Last edited by KenOC; Nov-14-2018 at 00:28.


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    Senior Member JeffD's Avatar
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    Seems to me the thread has veered (no surprise) into a discussion of the reasons and cures of suffering. Likely the oldest topic in the world.

    The original question is much more interesting to me. We all agree there is suffering. We might disagree on the details but there is no argument as to the existence of suffering.

    What is in question is how can one be comfortable enjoying classical music knowing there is suffering, horrible suffering, in the world.

    None of us (OK very few of us) will ever be in the position to solve world hunger or poverty or political strife, and we all know that nobody is listening or cares about our amazing ideas how to solve these problems.

    But we each have to wrestle with the apparent problem, how can we enjoy classical music given the suffering in the world. How do each of us respond and how do each of us feel about how we respond. This is something each of us, almost guaranteed, have to deal with, or ignore, every time we do listen.

    Y'all know my thoughts, posted back way back.
    How did I become a senior member? I only recently figured out where the restrooms are.

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    Fhdhhdhdhddhdhdh
    Last edited by Mandryka; Nov-15-2018 at 07:19.

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    Sorry to jump in but I’m new here and feel the same way as your good chum KenOC - what if it’s currently impossible for everyone to be better off? The path to a utopian society in which everyone is doing great equally might start with one with a lot of inequality. The successes of those who strive to better themselves and further humanity in the latter may someday reach the greater masses.

  8. #82
    Senior Member Enthusiast's Avatar
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    Quote Originally Posted by KenOC View Post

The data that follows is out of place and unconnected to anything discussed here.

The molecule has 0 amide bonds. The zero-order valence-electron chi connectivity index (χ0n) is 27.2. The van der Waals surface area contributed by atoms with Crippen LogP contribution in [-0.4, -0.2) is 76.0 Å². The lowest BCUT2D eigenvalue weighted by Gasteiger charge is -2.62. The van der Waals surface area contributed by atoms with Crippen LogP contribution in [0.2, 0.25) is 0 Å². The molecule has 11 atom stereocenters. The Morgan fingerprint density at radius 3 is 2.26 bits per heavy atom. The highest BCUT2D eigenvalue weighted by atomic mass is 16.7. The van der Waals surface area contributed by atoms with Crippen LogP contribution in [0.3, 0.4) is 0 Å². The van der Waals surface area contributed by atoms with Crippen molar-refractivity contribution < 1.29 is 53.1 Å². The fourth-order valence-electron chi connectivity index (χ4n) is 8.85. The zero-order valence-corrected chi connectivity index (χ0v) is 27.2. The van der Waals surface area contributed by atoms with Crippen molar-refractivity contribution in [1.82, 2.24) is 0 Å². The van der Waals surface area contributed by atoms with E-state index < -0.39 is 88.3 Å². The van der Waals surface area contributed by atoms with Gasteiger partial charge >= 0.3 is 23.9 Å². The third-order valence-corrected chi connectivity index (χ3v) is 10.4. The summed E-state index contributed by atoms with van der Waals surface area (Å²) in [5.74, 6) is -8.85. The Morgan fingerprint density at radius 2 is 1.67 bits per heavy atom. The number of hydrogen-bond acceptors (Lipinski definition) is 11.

The fact that there are “cities or the areas that were still thriving” proves that trickle-down wealth does work, just not for all. The poor have flocked (and still flock) to these prosperous cities in hope that they, too, can better their lives. And maybe they will.

    Without the capitalists that built these cities, none of the people in or around the cities, with good jobs or bad jobs, would have any jobs at all. They’d still be steering ploughs through the rice paddies all day, spending their short and miserable lives staring at the wrong end of water buffalos.

    I sometimes think there are people who would prefer that everybody live like dirt, so long as they’re equal in their misery. That, to them, is preferable to some managing to improve their lives more than others.
    In the case of famines caused by drought (which was what my post was about) you often get feasting in cities as farmers sell off their dying livestock to buy the grain that has jumped in price ten or twenty times. It's not a good thing! Furthermore, the gathering of distressed people in slums and camps in the hope of finding work or relief is very far from being a good thing. Much more mortality in drought famines is caused by epidemics (the result of people being displaced and squeezed together in makeshift camps and slums - measles is a big killer, for example) than is actually a result of people starving to death. Meanwhile, if they can't gain sufficient resilience to return and farm for the next season then their niche in the economy is forever lost.

    But in the normal times that you are talking of, how does the fact that relatively rich people live in cities prove that trickle down works? Cities don't develop as a benefit to mankind from "capitalism". Your sketch of how cities develop through history is far too simplistic. And don't forget that cities also die. When the industries that led to their growth become obsolete millions of people can be left without hope of a future or much of a life now.